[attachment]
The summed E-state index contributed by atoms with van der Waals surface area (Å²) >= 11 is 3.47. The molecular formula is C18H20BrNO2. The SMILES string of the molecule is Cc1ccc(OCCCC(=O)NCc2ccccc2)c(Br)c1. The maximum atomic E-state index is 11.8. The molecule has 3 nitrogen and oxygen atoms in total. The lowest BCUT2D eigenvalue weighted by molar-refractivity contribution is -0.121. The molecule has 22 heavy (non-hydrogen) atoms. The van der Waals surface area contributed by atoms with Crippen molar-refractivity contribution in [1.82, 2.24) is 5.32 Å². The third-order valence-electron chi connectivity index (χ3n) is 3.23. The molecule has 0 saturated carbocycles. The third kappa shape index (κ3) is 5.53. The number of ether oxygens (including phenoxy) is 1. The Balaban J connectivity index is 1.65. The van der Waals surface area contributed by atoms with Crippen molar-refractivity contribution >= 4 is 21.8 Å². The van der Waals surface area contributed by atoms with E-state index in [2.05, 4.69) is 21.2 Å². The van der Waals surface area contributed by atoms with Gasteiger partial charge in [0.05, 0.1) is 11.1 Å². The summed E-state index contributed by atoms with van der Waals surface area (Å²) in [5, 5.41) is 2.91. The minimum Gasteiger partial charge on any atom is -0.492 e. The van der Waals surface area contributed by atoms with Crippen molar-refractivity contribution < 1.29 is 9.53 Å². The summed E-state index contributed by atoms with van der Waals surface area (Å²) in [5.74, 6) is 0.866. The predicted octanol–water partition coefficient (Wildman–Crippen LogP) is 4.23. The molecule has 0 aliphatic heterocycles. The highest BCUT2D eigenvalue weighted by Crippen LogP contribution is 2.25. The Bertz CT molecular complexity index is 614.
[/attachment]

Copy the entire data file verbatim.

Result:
The summed E-state index contributed by atoms with van der Waals surface area (Å²) >= 11 is 3.47. The molecular formula is C18H20BrNO2. The SMILES string of the molecule is Cc1ccc(OCCCC(=O)NCc2ccccc2)c(Br)c1. The maximum atomic E-state index is 11.8. The molecule has 3 nitrogen and oxygen atoms in total. The lowest BCUT2D eigenvalue weighted by molar-refractivity contribution is -0.121. The molecule has 22 heavy (non-hydrogen) atoms. The van der Waals surface area contributed by atoms with Crippen molar-refractivity contribution in [1.82, 2.24) is 5.32 Å². The third-order valence-electron chi connectivity index (χ3n) is 3.23. The molecule has 0 saturated carbocycles. The third kappa shape index (κ3) is 5.53. The number of ether oxygens (including phenoxy) is 1. The Balaban J connectivity index is 1.65. The van der Waals surface area contributed by atoms with Crippen molar-refractivity contribution >= 4 is 21.8 Å². The van der Waals surface area contributed by atoms with E-state index in [2.05, 4.69) is 21.2 Å². The van der Waals surface area contributed by atoms with Gasteiger partial charge in [0.05, 0.1) is 11.1 Å². The summed E-state index contributed by atoms with van der Waals surface area (Å²) in [5, 5.41) is 2.91. The minimum Gasteiger partial charge on any atom is -0.492 e. The van der Waals surface area contributed by atoms with Crippen molar-refractivity contribution < 1.29 is 9.53 Å². The summed E-state index contributed by atoms with van der Waals surface area (Å²) in [5.74, 6) is 0.866. The predicted octanol–water partition coefficient (Wildman–Crippen LogP) is 4.23. The molecule has 0 aliphatic heterocycles. The highest BCUT2D eigenvalue weighted by Crippen LogP contribution is 2.25. The Bertz CT molecular complexity index is 614.